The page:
Responding to Grace
Christianity is not necessary in our society in order to make “good” people. Other religions preach most, if not all, of the same morals that our Christian Bible does. Our civic laws perform much of the same function as the original Ten Commandments!
Where Christianity differs is in how that goodness comes into play. Christian ethics, values and morals come as responses to God’s grace. God’s grace comes first. We, as God’s faithful people, are called, then, to live our lives in response to that grace.
The word that we use for this kind of grace is “prevenient” grace. God’s grace goes before any call to obedience to God’s commands. God’s commands always come after a “therefore”.
Admitting our Need
This doctrine of grace is the hardest part of Christianity for us to accept. It hits us in our pride and hits our egos. “Surely we must do something to deserve God’s love and mercy,” I have had many people say to me when I preach this Gospel. But prevenient grace forces us to admit that we are all sinners, helpless, in need of salvation, before we ever received God’s grace as a gift. But more often than not we want salvation as a prize not a gift. This then means that only people who have won God’s salvation are those who deserve it. Discovering that we have been made right with God before ever doing anything about it that can be a shock to our systems.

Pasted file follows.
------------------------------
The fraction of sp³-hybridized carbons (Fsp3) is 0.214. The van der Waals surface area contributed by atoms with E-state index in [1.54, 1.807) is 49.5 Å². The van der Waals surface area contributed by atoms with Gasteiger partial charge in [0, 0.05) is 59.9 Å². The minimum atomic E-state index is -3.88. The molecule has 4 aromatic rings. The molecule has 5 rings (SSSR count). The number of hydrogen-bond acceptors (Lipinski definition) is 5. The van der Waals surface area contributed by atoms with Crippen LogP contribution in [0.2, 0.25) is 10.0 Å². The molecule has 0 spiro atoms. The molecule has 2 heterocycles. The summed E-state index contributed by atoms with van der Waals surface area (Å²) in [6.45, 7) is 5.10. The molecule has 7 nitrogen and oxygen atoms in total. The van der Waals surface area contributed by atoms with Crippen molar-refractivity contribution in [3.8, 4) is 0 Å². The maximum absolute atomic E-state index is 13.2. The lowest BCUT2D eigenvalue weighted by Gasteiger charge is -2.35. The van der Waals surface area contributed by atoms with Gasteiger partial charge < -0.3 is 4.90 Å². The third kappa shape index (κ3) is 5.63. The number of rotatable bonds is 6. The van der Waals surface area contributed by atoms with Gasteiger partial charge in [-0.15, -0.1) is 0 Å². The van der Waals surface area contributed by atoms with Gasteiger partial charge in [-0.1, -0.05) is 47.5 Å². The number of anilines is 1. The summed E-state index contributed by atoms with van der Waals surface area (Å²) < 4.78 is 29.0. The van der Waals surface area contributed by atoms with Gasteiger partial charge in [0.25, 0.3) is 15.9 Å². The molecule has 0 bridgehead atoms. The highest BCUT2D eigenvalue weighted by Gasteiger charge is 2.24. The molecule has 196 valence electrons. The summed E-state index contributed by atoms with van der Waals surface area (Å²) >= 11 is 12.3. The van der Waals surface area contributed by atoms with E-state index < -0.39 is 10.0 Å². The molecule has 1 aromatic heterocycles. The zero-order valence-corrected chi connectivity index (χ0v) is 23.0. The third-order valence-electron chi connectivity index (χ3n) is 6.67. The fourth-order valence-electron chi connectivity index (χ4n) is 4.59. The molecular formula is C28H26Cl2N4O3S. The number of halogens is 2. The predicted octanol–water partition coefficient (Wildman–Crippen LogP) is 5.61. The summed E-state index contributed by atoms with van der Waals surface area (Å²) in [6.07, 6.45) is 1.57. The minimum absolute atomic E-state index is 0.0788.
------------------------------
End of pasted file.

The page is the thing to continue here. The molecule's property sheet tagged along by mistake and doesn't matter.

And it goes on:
It’s always tempting for us to substitute earned grace for God’s gift. This was the issue that Martin Luther had with the Catholic Church. Much of 16th century Christianity had become a religion based on earning salvation. Luther rebelled against what had become the status quo. Unfortunately for you and I much of post-Reformation Christianity has continued to run the same risks. Our western individuality with its concern for our own personal relationship with Jesus, and our legalisms over who is saved and who is not, is just as poisoned by pride as any 16th century system of merits.
Unity not Uniformity
But Paul’s letter reminds us that true Christian good works are performed because we have been forgiven not in order to receive forgiveness. We live our lives in grateful penitence. To do this requires humility and unity. We must be ever humble that only God can truly judge us. When we set ourselves up as judge over our neighbors we are, in effect, substituting our pride and ego for God’s grace and mercy. And, finally, we must live with each other in unity. Paul took great care to hold to God’s vision of one church. Unity does not mean uniformity. This requires us to see ourselves as a broken body of Christ until that day when we are all together before God’s mercy seat.
My prayer is that we, at Good Shepherd, always strive to bear with one another in humility and that unity which can only come as a gift of the Holy Spirit. We do our best when we celebrate our differences and equip each other to use our gifts to God’s glory… all as a response to what God has done for us.